Professor Trelawney: See? Right here. You may be young in years but the heart that beats beneath your bosom is as shriveled as an old maid’s, your soul as dry as the pages of the books to which you so desperately cleave.
[Hermione gets up and leaves, angrily]
Professor Trelawney: Have I said something?
~ Harry Potter And The Prisoner of Azkaban, J.K. Rowling
I’ve read some derisive articles lately targeting indie authors. While I understand why the bias still exists (‘self-published authors are ruining literature! Self-published authors purchase all their reviews and awards!’), I always wonder at the motivation behind these types of articles, especially when they are allegations with no proof sources whatsoever.
Is the person(s) making these claims (and without a shred of proof, aren’t they really just opinions?) a failed writer? Are they drowning in envy that an author they have personal issues with, for whatever reason, is successfully selling books and has maybe even been picked up by a traditional or hybrid publisher? Are they just angry people with no other outlet?
Who knows? Who cares?
My point is this: writers write because we have to write. That’s what I want to address today, so let’s deconstruct.
DEFINE YOUR SUCCESS
I get emails and tweets frequently from people who want to know specifics of my success: exactly how many books I sell every day (on average, about 20, sometimes more, sometimes less), if they can quit their day job after they publish (don’t, I haven’t, and I have three books out), and wanting to know the reality of making this their life (different for everyone).
I don’t have all the answers, of course. But it’s more than that: every writer I know, who has had a modicum of success, writes because they absolutely must. It’s no different than a musician making music or an artist painting — it’s in our blood. We as authors must decide what defines our success, nobody else!
- Is it putting pen to paper and creating something out of nothing? That’s huge!
- Is it selling 20 books per day? Are you not successful if you sell 1 per week?
- Winning awards?
- Getting picked up by a publisher?
- Is it sharing expertise?
- Is it writing about difficult subjects?
What bothers me most about articles like the ones I mentioned above (and am purposely not sharing here) is that they are trying so very hard to quash someone’s dream, and who gives them the right to think they even matter? They don’t. If you want to write, write. My only suggestion is to ignore this babble and do your thing.
IGNORE (BUT ACCEPT THAT THERE WILL BE) THE HATE
It’s very easy to get sucked into the negativity. I have, you have, we all have, so we know. Instead of wasting our time with the haters, focus instead on the positives. For example, I received such a beautiful fan letter from a reader this week who shared how Broken Pieces resonated so deeply with them as a fellow survivor of childhood sexual abuse. The letter was so touching, I cried. That, for me, means more than my awards, my sales, all of it. That is my success.
But hate can be destructive and pulls the wind out of many an aspiring author. And guess what? Once you release your book, there will be more haters.
And we are no different, even though we think we are. I HATED Mr. Caucasian privileged who thinks he’s better than well, anyone, writer, Jonathan Franzen’s book The Corrections with everything I am, but others love him. I think, as readers, it’s sometimes difficult to separate our dislike for an author from the material itself, and that’s human nature. It’s our job as readers and writers to rise above that, or at the very least, separate our feelings about the work from who created it.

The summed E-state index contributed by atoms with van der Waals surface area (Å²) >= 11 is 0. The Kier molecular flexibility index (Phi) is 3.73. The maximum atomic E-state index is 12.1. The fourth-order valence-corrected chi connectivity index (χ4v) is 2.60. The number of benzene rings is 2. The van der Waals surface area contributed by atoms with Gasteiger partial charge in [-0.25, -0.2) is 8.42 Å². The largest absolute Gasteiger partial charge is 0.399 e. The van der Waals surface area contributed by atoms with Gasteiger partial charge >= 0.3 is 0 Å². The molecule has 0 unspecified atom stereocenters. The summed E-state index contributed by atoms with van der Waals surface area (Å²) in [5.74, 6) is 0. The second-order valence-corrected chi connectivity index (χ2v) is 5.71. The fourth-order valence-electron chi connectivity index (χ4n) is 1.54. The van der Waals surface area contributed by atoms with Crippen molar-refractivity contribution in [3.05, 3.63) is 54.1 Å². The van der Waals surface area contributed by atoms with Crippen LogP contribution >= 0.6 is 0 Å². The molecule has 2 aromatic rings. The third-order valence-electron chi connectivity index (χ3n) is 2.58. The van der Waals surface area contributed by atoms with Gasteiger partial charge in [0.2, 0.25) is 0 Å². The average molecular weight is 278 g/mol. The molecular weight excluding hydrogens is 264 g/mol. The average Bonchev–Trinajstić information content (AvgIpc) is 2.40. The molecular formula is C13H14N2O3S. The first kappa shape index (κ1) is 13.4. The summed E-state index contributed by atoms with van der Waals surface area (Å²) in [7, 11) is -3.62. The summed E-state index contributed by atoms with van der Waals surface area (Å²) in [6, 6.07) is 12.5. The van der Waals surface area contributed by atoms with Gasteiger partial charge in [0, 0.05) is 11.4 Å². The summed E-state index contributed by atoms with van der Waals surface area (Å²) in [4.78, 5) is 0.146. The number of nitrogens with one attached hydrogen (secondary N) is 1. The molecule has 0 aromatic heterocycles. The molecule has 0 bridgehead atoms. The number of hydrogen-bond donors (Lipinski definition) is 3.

We will write books people will hate. Fine, whatever. Keep moving forward.
CHANGES IN PUBLISHING
In this terrific article by my author friend (and NYU branding professor David Vinjamuri) in Forbes this week:
EXLUSIVE Bowker data (released in advance of official reporting) shows that self-published output has grown by 422% over the past five years, and is up 58% in the last year alone.
Does that mean it’s ALL bad? Certainly not. More self-published authors than ever have been signed by one of the Big 5 (formerly the Big 6), more self-published titles are hitting the national top bestsellers’ lists, and more authors than ever are entering the market.
That can certainly be both positive and negative. Some of it is crap. But so what? If you don’t like it, return it or give them a bad review. Creating a book isn’t easy work, as any writer will attest. This vengeance some people have toward tearing down authors makes me extremely sad, when that book could be an author’s greatest work.
Self-published authors haven’t cornered the market on crap. Those who treat it like a business, who hire professionals to edit, proof, format, and design graphics, who connect with readers at a more meaningful level than ‘Buy my book!’ — these authors are more in tune with what the market will dictate and how to make it work for them — and are more likely to sign with a publisher…or not. That 70% royalty is nothing to sneeze at.
These naysayers who put down indie authors remind me of Professor Trelawney’s comment to Hermione about cleaving to the dry, soulless pages. Bitching about change doesn’t make a case for it — it just makes you look like a whiner.
Be the change that you wish to see in the world.
~ Mahatma Gandhi
I’d love to hear your thoughts on this topic. Also, if you’d like to sign up for my newsletter (I never share emails with anyone), please fill out the form over there >>>>. Finally, Broken Pieces and my two humor books are are available on Amazon.